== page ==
Obviously neither of you posters has ever been a teacher. I mean a “real” teacher, not a privileged foreigner teaching in a language school.
Most public school teachers in most countries spend A LOT of their money on stuff for their classrooms or for doing their job – things that you would expect to be provided by your office if you had an office job. The pay isn’t usually up to par with what the same person could command in the business world, either. I’ve personally supplied my own computer, monitor, tape recorder/CD player, countless bits of paper, markers, props, toys, etc., and used my own computer and my own (legally purchased) software to produce teaching materials for my classes (this was in the US at the high-school level, in a PUBLIC school, too!)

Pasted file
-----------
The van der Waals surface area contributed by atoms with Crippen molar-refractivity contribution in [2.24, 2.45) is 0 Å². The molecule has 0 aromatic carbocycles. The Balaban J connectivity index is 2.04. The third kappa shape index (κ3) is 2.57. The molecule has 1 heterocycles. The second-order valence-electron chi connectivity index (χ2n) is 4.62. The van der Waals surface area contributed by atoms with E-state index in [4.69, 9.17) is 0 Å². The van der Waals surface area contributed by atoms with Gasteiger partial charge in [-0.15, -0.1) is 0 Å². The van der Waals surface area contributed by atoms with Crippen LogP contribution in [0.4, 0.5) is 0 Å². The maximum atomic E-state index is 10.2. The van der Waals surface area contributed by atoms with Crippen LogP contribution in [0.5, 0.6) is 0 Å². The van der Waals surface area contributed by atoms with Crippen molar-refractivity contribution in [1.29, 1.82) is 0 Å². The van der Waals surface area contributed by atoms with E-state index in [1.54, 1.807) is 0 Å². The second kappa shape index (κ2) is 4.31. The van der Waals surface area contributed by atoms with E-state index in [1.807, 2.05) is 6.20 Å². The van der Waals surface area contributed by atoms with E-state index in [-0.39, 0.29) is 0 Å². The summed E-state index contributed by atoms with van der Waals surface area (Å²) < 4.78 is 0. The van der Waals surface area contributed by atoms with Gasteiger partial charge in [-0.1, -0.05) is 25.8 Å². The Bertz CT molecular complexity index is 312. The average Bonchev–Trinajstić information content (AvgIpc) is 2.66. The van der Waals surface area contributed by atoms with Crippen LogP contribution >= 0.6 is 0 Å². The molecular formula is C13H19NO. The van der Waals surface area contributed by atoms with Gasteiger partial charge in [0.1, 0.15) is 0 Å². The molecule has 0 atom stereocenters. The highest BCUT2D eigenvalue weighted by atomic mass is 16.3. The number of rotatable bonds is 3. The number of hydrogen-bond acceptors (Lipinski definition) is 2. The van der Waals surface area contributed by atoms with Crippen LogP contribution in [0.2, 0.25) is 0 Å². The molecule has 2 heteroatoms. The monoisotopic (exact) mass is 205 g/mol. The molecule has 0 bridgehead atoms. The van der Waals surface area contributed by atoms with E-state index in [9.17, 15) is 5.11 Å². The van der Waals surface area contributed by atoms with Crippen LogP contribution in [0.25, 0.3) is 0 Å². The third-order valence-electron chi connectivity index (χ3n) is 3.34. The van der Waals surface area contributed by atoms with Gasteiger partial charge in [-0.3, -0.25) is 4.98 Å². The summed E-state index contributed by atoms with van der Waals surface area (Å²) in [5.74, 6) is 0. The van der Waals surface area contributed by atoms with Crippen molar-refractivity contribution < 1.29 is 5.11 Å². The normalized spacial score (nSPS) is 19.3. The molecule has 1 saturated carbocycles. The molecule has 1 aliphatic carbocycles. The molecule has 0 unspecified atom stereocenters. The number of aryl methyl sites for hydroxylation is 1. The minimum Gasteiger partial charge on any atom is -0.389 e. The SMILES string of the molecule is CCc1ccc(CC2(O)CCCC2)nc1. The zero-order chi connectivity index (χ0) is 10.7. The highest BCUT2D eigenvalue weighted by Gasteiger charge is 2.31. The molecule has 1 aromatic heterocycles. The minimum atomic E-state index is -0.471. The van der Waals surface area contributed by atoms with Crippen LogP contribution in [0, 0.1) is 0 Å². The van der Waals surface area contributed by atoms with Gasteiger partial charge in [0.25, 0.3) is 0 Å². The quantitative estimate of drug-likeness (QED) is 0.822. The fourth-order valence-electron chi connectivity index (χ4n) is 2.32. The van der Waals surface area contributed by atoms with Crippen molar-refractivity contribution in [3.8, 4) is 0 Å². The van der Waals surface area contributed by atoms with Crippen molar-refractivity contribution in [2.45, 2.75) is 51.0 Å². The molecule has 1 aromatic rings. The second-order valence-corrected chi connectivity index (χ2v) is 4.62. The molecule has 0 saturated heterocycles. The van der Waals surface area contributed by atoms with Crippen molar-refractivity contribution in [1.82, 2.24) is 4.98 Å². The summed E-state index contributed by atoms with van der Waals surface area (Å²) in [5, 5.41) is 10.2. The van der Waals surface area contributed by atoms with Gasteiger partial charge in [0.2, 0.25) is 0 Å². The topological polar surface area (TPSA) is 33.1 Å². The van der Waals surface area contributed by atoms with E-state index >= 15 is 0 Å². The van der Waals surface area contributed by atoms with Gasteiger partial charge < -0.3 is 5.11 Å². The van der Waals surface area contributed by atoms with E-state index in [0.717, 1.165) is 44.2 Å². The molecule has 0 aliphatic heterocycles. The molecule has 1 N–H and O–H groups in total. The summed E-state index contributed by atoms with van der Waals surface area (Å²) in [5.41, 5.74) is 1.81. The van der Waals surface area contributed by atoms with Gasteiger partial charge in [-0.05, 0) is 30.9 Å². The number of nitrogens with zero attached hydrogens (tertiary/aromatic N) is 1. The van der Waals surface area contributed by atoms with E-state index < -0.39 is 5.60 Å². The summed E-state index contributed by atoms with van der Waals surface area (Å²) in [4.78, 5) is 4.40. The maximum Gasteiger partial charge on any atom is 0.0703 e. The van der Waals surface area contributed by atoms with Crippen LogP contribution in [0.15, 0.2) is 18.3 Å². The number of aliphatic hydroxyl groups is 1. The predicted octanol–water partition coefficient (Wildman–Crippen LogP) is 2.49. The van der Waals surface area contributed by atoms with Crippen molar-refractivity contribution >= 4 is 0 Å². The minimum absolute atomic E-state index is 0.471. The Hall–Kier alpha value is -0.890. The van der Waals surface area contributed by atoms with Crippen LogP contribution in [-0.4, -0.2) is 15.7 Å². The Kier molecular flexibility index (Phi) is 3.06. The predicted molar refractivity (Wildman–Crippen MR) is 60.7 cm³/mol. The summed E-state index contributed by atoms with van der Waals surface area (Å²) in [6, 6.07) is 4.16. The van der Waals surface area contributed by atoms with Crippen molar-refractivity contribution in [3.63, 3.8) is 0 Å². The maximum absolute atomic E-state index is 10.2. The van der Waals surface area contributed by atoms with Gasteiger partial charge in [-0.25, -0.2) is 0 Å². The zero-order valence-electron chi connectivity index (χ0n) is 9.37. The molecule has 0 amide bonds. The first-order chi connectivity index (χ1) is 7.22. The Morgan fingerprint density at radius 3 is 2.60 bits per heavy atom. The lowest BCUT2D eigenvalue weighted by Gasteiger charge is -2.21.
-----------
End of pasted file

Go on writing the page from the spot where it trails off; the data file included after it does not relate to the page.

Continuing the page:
In the US M$ offers an “academic discount”, which they offer here too. The problem is that here it isn’t enforced very well, and I doubt that most people know about it.
With the Internet what it is today, why couldn’t M$ place a copy of their products on the Web and restrict access to, say, teachers with a password? The teachers would then be required to save their stuff to that server, so that theoretically M$ could “monitor” what they were using the software to do. School-related content, fine; personal stuff, and your password gets cut off. A bit paternalistic for my taste, but if the teachers really want the software for school, that might be one solution.
Or, for heaven’s sake, provide “outdated” versions of the software for free? Who needs every microscopic M$ update and upgrade to their products? I got along fine with the version of MS Word that was out in 1986, the one that fit on a single 5.25" floppy. Sure, it’s nice to have sophisticated tables and insert movies in a document, but for 99% of the stuff people do it’s excess.